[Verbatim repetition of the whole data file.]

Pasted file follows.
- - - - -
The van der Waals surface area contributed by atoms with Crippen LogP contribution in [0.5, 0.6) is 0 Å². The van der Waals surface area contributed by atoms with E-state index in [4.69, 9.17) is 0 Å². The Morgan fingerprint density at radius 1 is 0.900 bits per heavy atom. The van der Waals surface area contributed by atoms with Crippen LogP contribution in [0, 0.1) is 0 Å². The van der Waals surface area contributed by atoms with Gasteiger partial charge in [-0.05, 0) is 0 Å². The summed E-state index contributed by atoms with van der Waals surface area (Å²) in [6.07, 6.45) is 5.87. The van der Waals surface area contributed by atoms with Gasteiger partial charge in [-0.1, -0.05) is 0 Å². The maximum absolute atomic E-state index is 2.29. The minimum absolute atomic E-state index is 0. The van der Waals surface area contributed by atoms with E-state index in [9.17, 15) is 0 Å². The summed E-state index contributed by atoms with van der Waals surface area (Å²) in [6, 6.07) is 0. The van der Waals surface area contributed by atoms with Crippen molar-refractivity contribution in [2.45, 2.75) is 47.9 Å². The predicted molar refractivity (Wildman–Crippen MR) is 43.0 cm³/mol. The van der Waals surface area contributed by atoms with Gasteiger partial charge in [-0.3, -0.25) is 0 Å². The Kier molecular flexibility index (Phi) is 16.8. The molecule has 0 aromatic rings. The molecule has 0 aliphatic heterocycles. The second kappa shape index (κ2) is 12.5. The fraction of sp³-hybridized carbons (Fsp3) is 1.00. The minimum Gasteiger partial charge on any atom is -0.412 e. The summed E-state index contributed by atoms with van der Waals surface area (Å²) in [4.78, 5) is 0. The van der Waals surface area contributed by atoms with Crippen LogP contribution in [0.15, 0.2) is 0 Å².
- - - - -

The van der Waals surface area contributed by atoms with Crippen LogP contribution in [0.5, 0.6) is 0 Å². The van der Waals surface area contributed by atoms with E-state index in [4.69, 9.17) is 0 Å². The Morgan fingerprint density at radius 1 is 0.900 bits per heavy atom. The van der Waals surface area contributed by atoms with Crippen LogP contribution in [0, 0.1) is 0 Å². The van der Waals surface area contributed by atoms with Gasteiger partial charge in [-0.05, 0) is 0 Å². The summed E-state index contributed by atoms with van der Waals surface area (Å²) in [6.07, 6.45) is 5.87. The van der Waals surface area contributed by atoms with Gasteiger partial charge in [-0.1, -0.05) is 0 Å². The maximum absolute atomic E-state index is 2.29. The minimum absolute atomic E-state index is 0. The van der Waals surface area contributed by atoms with E-state index in [9.17, 15) is 0 Å². The summed E-state index contributed by atoms with van der Waals surface area (Å²) in [6, 6.07) is 0. The van der Waals surface area contributed by atoms with Crippen molar-refractivity contribution in [2.45, 2.75) is 47.9 Å². The predicted molar refractivity (Wildman–Crippen MR) is 43.0 cm³/mol. The van der Waals surface area contributed by atoms with Gasteiger partial charge in [-0.3, -0.25) is 0 Å². The Kier molecular flexibility index (Phi) is 16.8. The molecule has 0 aromatic rings. The molecule has 0 aliphatic heterocycles. The second kappa shape index (κ2) is 12.5. The fraction of sp³-hybridized carbons (Fsp3) is 1.00. The minimum Gasteiger partial charge on any atom is -0.412 e. The summed E-state index contributed by atoms with van der Waals surface area (Å²) in [4.78, 5) is 0. The van der Waals surface area contributed by atoms with Crippen LogP contribution in [0.15, 0.2) is 0 Å².